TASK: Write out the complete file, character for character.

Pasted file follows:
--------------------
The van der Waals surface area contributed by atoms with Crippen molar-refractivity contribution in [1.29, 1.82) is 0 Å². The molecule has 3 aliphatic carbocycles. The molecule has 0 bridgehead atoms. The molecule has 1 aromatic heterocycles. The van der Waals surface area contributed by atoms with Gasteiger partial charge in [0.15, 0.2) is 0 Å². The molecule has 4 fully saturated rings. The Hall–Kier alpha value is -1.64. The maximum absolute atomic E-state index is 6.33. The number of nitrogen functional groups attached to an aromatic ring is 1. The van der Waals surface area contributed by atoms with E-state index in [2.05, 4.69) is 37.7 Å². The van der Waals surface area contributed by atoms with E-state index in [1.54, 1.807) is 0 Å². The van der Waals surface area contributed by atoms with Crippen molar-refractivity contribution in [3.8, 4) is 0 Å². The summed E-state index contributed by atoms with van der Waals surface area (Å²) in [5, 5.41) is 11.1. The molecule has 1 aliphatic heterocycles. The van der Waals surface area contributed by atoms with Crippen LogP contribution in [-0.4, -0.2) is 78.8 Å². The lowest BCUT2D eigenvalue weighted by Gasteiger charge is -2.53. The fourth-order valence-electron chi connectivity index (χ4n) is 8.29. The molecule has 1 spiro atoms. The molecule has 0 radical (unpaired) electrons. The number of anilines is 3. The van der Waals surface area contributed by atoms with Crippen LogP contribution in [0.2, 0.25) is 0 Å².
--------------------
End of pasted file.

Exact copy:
The van der Waals surface area contributed by atoms with Crippen molar-refractivity contribution in [1.29, 1.82) is 0 Å². The molecule has 3 aliphatic carbocycles. The molecule has 0 bridgehead atoms. The molecule has 1 aromatic heterocycles. The van der Waals surface area contributed by atoms with Gasteiger partial charge in [0.15, 0.2) is 0 Å². The molecule has 4 fully saturated rings. The Hall–Kier alpha value is -1.64. The maximum absolute atomic E-state index is 6.33. The number of nitrogen functional groups attached to an aromatic ring is 1. The van der Waals surface area contributed by atoms with E-state index in [2.05, 4.69) is 37.7 Å². The van der Waals surface area contributed by atoms with E-state index in [1.54, 1.807) is 0 Å². The van der Waals surface area contributed by atoms with Crippen molar-refractivity contribution in [3.8, 4) is 0 Å². The summed E-state index contributed by atoms with van der Waals surface area (Å²) in [5, 5.41) is 11.1. The molecule has 1 aliphatic heterocycles. The van der Waals surface area contributed by atoms with Crippen LogP contribution in [-0.4, -0.2) is 78.8 Å². The lowest BCUT2D eigenvalue weighted by Gasteiger charge is -2.53. The fourth-order valence-electron chi connectivity index (χ4n) is 8.29. The molecule has 1 spiro atoms. The molecule has 0 radical (unpaired) electrons. The number of anilines is 3. The van der Waals surface area contributed by atoms with Crippen LogP contribution in [0.2, 0.25) is 0 Å².